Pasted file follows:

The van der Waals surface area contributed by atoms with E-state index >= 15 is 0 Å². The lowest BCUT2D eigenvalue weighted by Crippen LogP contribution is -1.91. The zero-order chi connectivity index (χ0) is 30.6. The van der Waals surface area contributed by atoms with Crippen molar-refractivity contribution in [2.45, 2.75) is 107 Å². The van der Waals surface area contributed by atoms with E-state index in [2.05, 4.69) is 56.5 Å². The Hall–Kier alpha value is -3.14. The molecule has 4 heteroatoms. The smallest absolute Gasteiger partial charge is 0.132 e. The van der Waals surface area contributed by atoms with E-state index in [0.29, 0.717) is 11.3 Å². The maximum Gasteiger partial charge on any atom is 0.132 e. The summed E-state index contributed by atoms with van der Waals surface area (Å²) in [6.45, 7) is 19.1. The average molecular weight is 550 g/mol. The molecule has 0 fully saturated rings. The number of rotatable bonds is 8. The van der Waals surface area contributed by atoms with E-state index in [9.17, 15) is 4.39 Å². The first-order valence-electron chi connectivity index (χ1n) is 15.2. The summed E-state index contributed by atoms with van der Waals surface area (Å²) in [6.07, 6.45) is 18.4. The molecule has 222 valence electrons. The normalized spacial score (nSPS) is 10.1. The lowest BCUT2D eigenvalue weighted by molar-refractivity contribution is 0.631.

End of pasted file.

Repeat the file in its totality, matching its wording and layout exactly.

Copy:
The van der Waals surface area contributed by atoms with E-state index >= 15 is 0 Å². The lowest BCUT2D eigenvalue weighted by Crippen LogP contribution is -1.91. The zero-order chi connectivity index (χ0) is 30.6. The van der Waals surface area contributed by atoms with Crippen molar-refractivity contribution in [2.45, 2.75) is 107 Å². The van der Waals surface area contributed by atoms with E-state index in [2.05, 4.69) is 56.5 Å². The Hall–Kier alpha value is -3.14. The molecule has 4 heteroatoms. The smallest absolute Gasteiger partial charge is 0.132 e. The van der Waals surface area contributed by atoms with E-state index in [0.29, 0.717) is 11.3 Å². The maximum Gasteiger partial charge on any atom is 0.132 e. The summed E-state index contributed by atoms with van der Waals surface area (Å²) in [6.45, 7) is 19.1. The average molecular weight is 550 g/mol. The molecule has 0 fully saturated rings. The number of rotatable bonds is 8. The van der Waals surface area contributed by atoms with E-state index in [9.17, 15) is 4.39 Å². The first-order valence-electron chi connectivity index (χ1n) is 15.2. The summed E-state index contributed by atoms with van der Waals surface area (Å²) in [6.07, 6.45) is 18.4. The molecule has 222 valence electrons. The normalized spacial score (nSPS) is 10.1. The lowest BCUT2D eigenvalue weighted by molar-refractivity contribution is 0.631.